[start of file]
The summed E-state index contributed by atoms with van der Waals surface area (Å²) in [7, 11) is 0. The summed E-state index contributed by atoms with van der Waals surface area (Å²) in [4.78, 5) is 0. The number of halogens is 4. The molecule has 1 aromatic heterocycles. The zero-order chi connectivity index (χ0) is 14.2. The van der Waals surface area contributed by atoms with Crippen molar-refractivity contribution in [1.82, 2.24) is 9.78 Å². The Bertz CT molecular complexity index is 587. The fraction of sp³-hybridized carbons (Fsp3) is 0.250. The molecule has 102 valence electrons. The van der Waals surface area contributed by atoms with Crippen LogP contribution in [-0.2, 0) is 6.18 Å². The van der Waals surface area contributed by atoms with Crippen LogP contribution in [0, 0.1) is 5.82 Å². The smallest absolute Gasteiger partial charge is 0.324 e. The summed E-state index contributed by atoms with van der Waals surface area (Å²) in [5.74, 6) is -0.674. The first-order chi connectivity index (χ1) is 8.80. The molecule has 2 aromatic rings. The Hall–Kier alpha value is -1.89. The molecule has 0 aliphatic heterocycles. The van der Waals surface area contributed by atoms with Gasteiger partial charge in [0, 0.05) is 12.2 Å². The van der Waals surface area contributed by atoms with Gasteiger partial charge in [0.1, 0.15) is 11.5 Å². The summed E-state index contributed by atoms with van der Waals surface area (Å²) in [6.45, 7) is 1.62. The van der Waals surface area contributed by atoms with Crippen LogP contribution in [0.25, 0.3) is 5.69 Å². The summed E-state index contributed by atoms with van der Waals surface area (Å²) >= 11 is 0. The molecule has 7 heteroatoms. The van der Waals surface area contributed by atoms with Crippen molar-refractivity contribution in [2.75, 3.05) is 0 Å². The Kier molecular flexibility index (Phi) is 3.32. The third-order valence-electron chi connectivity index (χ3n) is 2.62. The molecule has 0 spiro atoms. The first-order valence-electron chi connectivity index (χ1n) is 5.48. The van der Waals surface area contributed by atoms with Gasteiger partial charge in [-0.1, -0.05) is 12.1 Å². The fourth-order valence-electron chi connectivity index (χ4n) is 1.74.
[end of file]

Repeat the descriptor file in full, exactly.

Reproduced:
The summed E-state index contributed by atoms with van der Waals surface area (Å²) in [7, 11) is 0. The summed E-state index contributed by atoms with van der Waals surface area (Å²) in [4.78, 5) is 0. The number of halogens is 4. The molecule has 1 aromatic heterocycles. The zero-order chi connectivity index (χ0) is 14.2. The van der Waals surface area contributed by atoms with Crippen molar-refractivity contribution in [1.82, 2.24) is 9.78 Å². The Bertz CT molecular complexity index is 587. The fraction of sp³-hybridized carbons (Fsp3) is 0.250. The molecule has 102 valence electrons. The van der Waals surface area contributed by atoms with Crippen LogP contribution in [-0.2, 0) is 6.18 Å². The van der Waals surface area contributed by atoms with Crippen LogP contribution in [0, 0.1) is 5.82 Å². The smallest absolute Gasteiger partial charge is 0.324 e. The summed E-state index contributed by atoms with van der Waals surface area (Å²) in [5.74, 6) is -0.674. The first-order chi connectivity index (χ1) is 8.80. The molecule has 2 aromatic rings. The Hall–Kier alpha value is -1.89. The molecule has 0 aliphatic heterocycles. The van der Waals surface area contributed by atoms with Gasteiger partial charge in [0, 0.05) is 12.2 Å². The van der Waals surface area contributed by atoms with Gasteiger partial charge in [0.1, 0.15) is 11.5 Å². The summed E-state index contributed by atoms with van der Waals surface area (Å²) in [6.45, 7) is 1.62. The van der Waals surface area contributed by atoms with Crippen LogP contribution in [0.25, 0.3) is 5.69 Å². The summed E-state index contributed by atoms with van der Waals surface area (Å²) >= 11 is 0. The molecule has 7 heteroatoms. The van der Waals surface area contributed by atoms with Crippen molar-refractivity contribution in [2.75, 3.05) is 0 Å². The Kier molecular flexibility index (Phi) is 3.32. The third-order valence-electron chi connectivity index (χ3n) is 2.62. The molecule has 0 spiro atoms. The first-order valence-electron chi connectivity index (χ1n) is 5.48. The van der Waals surface area contributed by atoms with Gasteiger partial charge in [-0.1, -0.05) is 12.1 Å². The fourth-order valence-electron chi connectivity index (χ4n) is 1.74.